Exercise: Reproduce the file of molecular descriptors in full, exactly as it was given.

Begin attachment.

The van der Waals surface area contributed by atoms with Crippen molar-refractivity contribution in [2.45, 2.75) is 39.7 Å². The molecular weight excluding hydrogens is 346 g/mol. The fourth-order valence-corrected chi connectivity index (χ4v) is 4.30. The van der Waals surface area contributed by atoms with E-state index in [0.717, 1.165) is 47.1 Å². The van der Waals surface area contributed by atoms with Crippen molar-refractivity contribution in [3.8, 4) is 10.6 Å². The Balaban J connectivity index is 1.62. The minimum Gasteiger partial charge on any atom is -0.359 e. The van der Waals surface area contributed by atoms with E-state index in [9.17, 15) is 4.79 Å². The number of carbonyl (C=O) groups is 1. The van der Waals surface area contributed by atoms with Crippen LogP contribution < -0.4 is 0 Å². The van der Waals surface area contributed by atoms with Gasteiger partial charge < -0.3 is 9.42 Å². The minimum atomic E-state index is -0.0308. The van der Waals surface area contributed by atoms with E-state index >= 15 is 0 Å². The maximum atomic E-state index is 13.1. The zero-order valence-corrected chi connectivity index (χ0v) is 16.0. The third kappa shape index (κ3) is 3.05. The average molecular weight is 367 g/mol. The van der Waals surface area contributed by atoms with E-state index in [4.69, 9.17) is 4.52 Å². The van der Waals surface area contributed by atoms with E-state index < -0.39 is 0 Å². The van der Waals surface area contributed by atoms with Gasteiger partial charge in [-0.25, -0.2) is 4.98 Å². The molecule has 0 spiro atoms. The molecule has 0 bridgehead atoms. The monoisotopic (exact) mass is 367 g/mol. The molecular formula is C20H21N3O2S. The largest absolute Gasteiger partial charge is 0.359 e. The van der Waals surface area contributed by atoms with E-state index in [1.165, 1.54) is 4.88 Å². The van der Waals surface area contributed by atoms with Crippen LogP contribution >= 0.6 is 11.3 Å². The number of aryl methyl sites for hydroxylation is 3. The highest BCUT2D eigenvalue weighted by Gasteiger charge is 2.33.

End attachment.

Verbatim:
The van der Waals surface area contributed by atoms with Crippen molar-refractivity contribution in [2.45, 2.75) is 39.7 Å². The molecular weight excluding hydrogens is 346 g/mol. The fourth-order valence-corrected chi connectivity index (χ4v) is 4.30. The van der Waals surface area contributed by atoms with E-state index in [0.717, 1.165) is 47.1 Å². The van der Waals surface area contributed by atoms with Crippen molar-refractivity contribution in [3.8, 4) is 10.6 Å². The Balaban J connectivity index is 1.62. The minimum Gasteiger partial charge on any atom is -0.359 e. The van der Waals surface area contributed by atoms with E-state index in [9.17, 15) is 4.79 Å². The number of carbonyl (C=O) groups is 1. The van der Waals surface area contributed by atoms with Crippen LogP contribution < -0.4 is 0 Å². The van der Waals surface area contributed by atoms with Gasteiger partial charge < -0.3 is 9.42 Å². The minimum atomic E-state index is -0.0308. The van der Waals surface area contributed by atoms with E-state index >= 15 is 0 Å². The maximum atomic E-state index is 13.1. The zero-order valence-corrected chi connectivity index (χ0v) is 16.0. The third kappa shape index (κ3) is 3.05. The average molecular weight is 367 g/mol. The van der Waals surface area contributed by atoms with E-state index in [4.69, 9.17) is 4.52 Å². The van der Waals surface area contributed by atoms with E-state index < -0.39 is 0 Å². The van der Waals surface area contributed by atoms with Gasteiger partial charge in [-0.25, -0.2) is 4.98 Å². The molecule has 0 spiro atoms. The molecule has 0 bridgehead atoms. The monoisotopic (exact) mass is 367 g/mol. The molecular formula is C20H21N3O2S. The largest absolute Gasteiger partial charge is 0.359 e. The van der Waals surface area contributed by atoms with E-state index in [1.165, 1.54) is 4.88 Å². The van der Waals surface area contributed by atoms with Crippen LogP contribution >= 0.6 is 11.3 Å². The number of aryl methyl sites for hydroxylation is 3. The highest BCUT2D eigenvalue weighted by Gasteiger charge is 2.33.